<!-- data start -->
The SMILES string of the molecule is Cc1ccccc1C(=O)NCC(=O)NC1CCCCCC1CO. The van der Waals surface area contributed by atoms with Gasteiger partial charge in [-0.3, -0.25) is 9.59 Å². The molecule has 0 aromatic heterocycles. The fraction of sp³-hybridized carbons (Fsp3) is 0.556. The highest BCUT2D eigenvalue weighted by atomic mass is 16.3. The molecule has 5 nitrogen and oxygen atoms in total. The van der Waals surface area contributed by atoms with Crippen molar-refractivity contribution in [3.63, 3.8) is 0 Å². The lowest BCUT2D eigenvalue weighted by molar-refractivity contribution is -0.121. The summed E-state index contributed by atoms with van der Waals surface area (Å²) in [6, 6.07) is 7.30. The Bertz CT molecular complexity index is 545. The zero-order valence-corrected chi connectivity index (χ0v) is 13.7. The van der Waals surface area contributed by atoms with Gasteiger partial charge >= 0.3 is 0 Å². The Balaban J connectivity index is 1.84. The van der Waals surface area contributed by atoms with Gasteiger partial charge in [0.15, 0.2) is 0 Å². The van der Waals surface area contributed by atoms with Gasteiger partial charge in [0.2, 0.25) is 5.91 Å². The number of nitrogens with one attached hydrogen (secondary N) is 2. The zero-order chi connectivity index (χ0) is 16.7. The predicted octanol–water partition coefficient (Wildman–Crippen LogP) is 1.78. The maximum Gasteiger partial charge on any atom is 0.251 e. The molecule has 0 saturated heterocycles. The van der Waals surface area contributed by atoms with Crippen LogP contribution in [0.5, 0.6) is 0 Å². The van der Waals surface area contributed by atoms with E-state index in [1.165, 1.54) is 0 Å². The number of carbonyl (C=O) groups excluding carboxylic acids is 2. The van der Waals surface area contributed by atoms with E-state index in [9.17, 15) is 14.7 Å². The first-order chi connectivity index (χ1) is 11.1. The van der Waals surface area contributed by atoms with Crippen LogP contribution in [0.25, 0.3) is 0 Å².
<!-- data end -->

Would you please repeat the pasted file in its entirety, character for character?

The SMILES string of the molecule is Cc1ccccc1C(=O)NCC(=O)NC1CCCCCC1CO. The van der Waals surface area contributed by atoms with Gasteiger partial charge in [-0.3, -0.25) is 9.59 Å². The molecule has 0 aromatic heterocycles. The fraction of sp³-hybridized carbons (Fsp3) is 0.556. The highest BCUT2D eigenvalue weighted by atomic mass is 16.3. The molecule has 5 nitrogen and oxygen atoms in total. The van der Waals surface area contributed by atoms with Crippen molar-refractivity contribution in [3.63, 3.8) is 0 Å². The lowest BCUT2D eigenvalue weighted by molar-refractivity contribution is -0.121. The summed E-state index contributed by atoms with van der Waals surface area (Å²) in [6, 6.07) is 7.30. The Bertz CT molecular complexity index is 545. The zero-order valence-corrected chi connectivity index (χ0v) is 13.7. The van der Waals surface area contributed by atoms with Gasteiger partial charge >= 0.3 is 0 Å². The Balaban J connectivity index is 1.84. The van der Waals surface area contributed by atoms with Gasteiger partial charge in [0.15, 0.2) is 0 Å². The van der Waals surface area contributed by atoms with Gasteiger partial charge in [0.2, 0.25) is 5.91 Å². The number of nitrogens with one attached hydrogen (secondary N) is 2. The zero-order chi connectivity index (χ0) is 16.7. The predicted octanol–water partition coefficient (Wildman–Crippen LogP) is 1.78. The maximum Gasteiger partial charge on any atom is 0.251 e. The molecule has 0 saturated heterocycles. The van der Waals surface area contributed by atoms with Crippen LogP contribution in [0.5, 0.6) is 0 Å². The van der Waals surface area contributed by atoms with E-state index in [1.165, 1.54) is 0 Å². The number of carbonyl (C=O) groups excluding carboxylic acids is 2. The van der Waals surface area contributed by atoms with E-state index in [9.17, 15) is 14.7 Å². The first-order chi connectivity index (χ1) is 11.1. The van der Waals surface area contributed by atoms with Crippen LogP contribution in [0.25, 0.3) is 0 Å².